UPDATED: Controversial, Student-Led Event Goes On As Planned

Updated March 30: Both subjects who were arrested are not affiliated with UC Davis. The Yolo County district attorney’s office has filed charges on both for threats on a police officer, conspiracy to commit vandalism, vandalism and resisting arrest.

Originally published March 14: Tonight’s event organized by Turning Point USA at UC Davis, a registered student organization, occurred with minor incidents. One officer sustained an injury when he was jumped on from behind and pushed to the ground, and two people were arrested and taken to Yolo County Jail for allegedly painting graffiti on an exterior wall of the University Credit Union Center, where the event was held.

One of those taken into custody, who is not affiliated with UC Davis, was charged with misdemeanor vandalism and resisting arrest, and the other, who had not been identified, was charged with vandalism, resisting arrest and threats on a police officer. 

Protesters approached the northeast entrance and broke 10 glass panes in the doors but did not gain access to the building and left the area. No arrests were made related to the breaking of the glass.

As the event continued, protesters remained outside.

UC Davis’ security planning over the last several weeks allowed the students to successfully hold their event. Their invited speaker, Charlie Kirk, took the stage in front of an audience of about 500 people.

Outside the University Credit Union Center, about 100 protesters gathered and for brief times blocked the main event entrance and the pathway to the entrance. At one point, they threw eggs and other objects. There were some reports of people being pepper sprayed by others in the crowd. Aside from these pepper spray reports, no major physical injuries were reported and no one requested treatment for injuries.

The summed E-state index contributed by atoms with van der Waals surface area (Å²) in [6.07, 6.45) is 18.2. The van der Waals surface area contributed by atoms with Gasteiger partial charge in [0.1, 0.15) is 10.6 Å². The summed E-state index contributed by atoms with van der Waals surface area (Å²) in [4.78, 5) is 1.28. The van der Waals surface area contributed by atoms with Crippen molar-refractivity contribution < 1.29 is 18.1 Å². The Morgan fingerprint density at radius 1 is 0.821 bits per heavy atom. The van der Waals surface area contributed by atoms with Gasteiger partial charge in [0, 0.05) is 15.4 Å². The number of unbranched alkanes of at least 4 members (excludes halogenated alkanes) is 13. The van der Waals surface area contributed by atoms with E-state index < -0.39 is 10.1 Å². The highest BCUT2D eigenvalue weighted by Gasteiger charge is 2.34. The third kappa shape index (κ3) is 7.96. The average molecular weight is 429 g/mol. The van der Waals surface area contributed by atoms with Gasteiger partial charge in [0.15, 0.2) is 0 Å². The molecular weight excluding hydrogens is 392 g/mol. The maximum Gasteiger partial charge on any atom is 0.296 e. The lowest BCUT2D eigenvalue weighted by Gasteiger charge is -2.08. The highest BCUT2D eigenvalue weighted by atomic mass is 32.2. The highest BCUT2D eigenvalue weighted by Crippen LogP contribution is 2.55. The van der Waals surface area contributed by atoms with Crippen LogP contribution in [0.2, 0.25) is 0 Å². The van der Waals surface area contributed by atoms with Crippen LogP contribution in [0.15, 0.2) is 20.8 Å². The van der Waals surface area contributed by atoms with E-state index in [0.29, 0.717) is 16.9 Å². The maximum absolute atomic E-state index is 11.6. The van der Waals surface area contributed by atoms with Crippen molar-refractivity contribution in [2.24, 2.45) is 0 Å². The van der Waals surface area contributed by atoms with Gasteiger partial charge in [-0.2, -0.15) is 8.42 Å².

For safety reasons, tickets were required and limited to 1,000. Admission to the venue included showing an ID that corresponded with a person’s ticket and passing through metal detectors. No bags or backpacks were allowed inside the venue; in two instances, people who got through with bags were asked to take them back to their vehicles, after which they could return.

Free speech

As a public university, we must uphold the right to free speech, as guaranteed under the First Amendment of the U.S. Constitution, even when that speech may be hateful, offensive or abusive. Our campus’s Principles of Community affirm the right of freedom of expression within our community, including the right to protest speech we oppose. UC Davis is committed to supporting a campus environment that is inclusive and respectful to people of all backgrounds and dedicated to the pursuit of deeper understanding through the free and civil exchange of ideas.

Chancellor Gary S. May earlier in the day released a video about the university’s support for freedom of expression.

About UC Davis

Located near the California state capital, UC Davis has more than 40,000 students. The campus has an annual research budget of more than $1 billion, a comprehensive health system and about two dozen specialized research centers. The university offers interdisciplinary graduate study and more than 100 undergraduate majors in four colleges and six professional schools.

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